We found a book in the local second hand shop – written in 1965 for Swedish tourists coming north for the first time. The book told them about the people and the landscape, what they might find, what kind of things were here for tourists, generally what to expect. There are some similarities to the present day – the book enthuses about the opportunities to explore the mountain areas, learn about Sami culture, see a diversity of natural species, experience ‘the big silence’.

There are noticeable differences though. It’s a photo book so there are lots of pictures of the mountains, the summer light, the lakes, and reindeer. But there was less beating around the bush in 1965. There are some graphic photos of Sami biting off the testicles of reindeer. I’m not sure why they thought this would encourage more tourism. It should have had a warning underneath, ‘don’t try this yourself at home’.

In the 1960s the midnight sun was the big draw for Swedes, and the northern lights were barely mentioned. Swedes have always been sun worshippers, so this isn’t surprising, and a summer holiday was more common. There’s even a chapter on sea and lake bathing, an essential part of any holiday. They were a hardy lot in 1965.

Summer was the holiday season, but the book does try to sell the winter darkness too. Alongside descriptions of how apathetic and depressed people can become in the darkness (a myth, in my view – something experienced more commonly further south where there is less darkness), and how over-active and excitable people can become in the summer in constant daylight (more true), it makes the case for the beauty of the winter landscape, and the welcoming atmosphere, when people in the north ‘come down a few revs’ and ‘enjoy some peace and quiet’.

The image of people as functioning on ‘revs’, like a car’s rpm, was right for the times. It was the time for the car – still a modern luxury, desired but not owned by all and (at least in this part of the world) without any known downside. The only downside up here was the lack of roads. At that time you could only go as far as Kiruna by car – after that into the fjäll and towards Norway you’d have to take the train. There’d been talk of building a road connecting this part of Sweden with the Norwegian coast since the 1940s. The second world war had halted any progress then, but after it ended the talking continued but no clear road plan emerged.

There were discussions about where the road might go. In the early days as later on there would have been voices for and against. For many it was the easier connections to the world beyond that they desired, while others saw the destruction of the landscape. The road would have to go the Norwegian border on one side of the big lake, Torneträsk – either next to the railway track, or on the other side. On both sides there were some small settlements. By the railway track were some Sami settlements, and places that had grown up around early tourism, Abisko for instance. On the other side were a few small villages, mainly but not exclusively Sami. On that side of the lake access to the villages was at that time only by boat in the summer, or skiing or walking over the ice in winter, and no chance of either during the in-between months.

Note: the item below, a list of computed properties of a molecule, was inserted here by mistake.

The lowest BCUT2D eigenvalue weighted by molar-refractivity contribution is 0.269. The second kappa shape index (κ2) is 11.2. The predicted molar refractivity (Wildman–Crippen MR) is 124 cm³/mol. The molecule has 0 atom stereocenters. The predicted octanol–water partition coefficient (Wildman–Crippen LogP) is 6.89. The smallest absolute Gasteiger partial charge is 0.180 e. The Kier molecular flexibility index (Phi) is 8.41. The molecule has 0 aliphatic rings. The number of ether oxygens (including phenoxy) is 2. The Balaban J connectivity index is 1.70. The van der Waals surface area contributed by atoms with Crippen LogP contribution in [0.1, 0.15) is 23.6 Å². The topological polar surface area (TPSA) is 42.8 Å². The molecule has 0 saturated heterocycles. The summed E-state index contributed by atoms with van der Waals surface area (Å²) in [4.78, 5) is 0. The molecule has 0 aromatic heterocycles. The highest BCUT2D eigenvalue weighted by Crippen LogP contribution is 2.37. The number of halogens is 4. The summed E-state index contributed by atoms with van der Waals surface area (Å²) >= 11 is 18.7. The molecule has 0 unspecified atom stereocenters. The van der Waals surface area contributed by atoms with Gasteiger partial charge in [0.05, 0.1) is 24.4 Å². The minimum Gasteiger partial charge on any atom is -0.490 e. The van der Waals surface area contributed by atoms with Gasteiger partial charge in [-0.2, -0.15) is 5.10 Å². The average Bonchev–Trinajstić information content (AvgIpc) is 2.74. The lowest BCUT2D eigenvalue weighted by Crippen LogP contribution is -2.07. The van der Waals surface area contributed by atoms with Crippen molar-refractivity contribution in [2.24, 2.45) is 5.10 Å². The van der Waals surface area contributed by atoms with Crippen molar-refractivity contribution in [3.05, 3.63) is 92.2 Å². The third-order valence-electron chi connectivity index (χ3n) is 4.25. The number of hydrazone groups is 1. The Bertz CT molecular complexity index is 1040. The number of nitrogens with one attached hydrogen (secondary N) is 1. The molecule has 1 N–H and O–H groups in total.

Both sides of the lake hoped the road would come their way but it was the villages on the far side of the lake that were keenest, not having the railway line nearby. These villages decided to be in a state of readiness for the new road, so in 1962 started by building their own road, called Talmavägen, between the villages.

Perhaps they thought this way they would influence the final decision about the main road. If so, they were to be very disappointed. The road to Norway was finally built in the early 1980s, and it went the railway side of the lake, leaving the five small villages on the other side as isolated as ever, only now with a road between them, a road leading only to dead ends.

So the villages still have this road, connecting Salmi with the village of Laimo, at least in the summer months when it isn’t full of snow. There are cars there, brought over the ice and driven on the road until the cars die, when they are left to blend in with the landscape. Driving over the lake isn’t something you’d want to try most days of the winter, and no days of the summer, so the cars there can only be driven 30 kms and then turn round and go back. No MOT tests outside January to March then.

This week the local paper in Kiruna carried an announcement that the association of people who own the road would be having their annual general meeting. You wonder what they have to discuss, or vote on. On the other hand, a pot hole is a big deal in such a short road.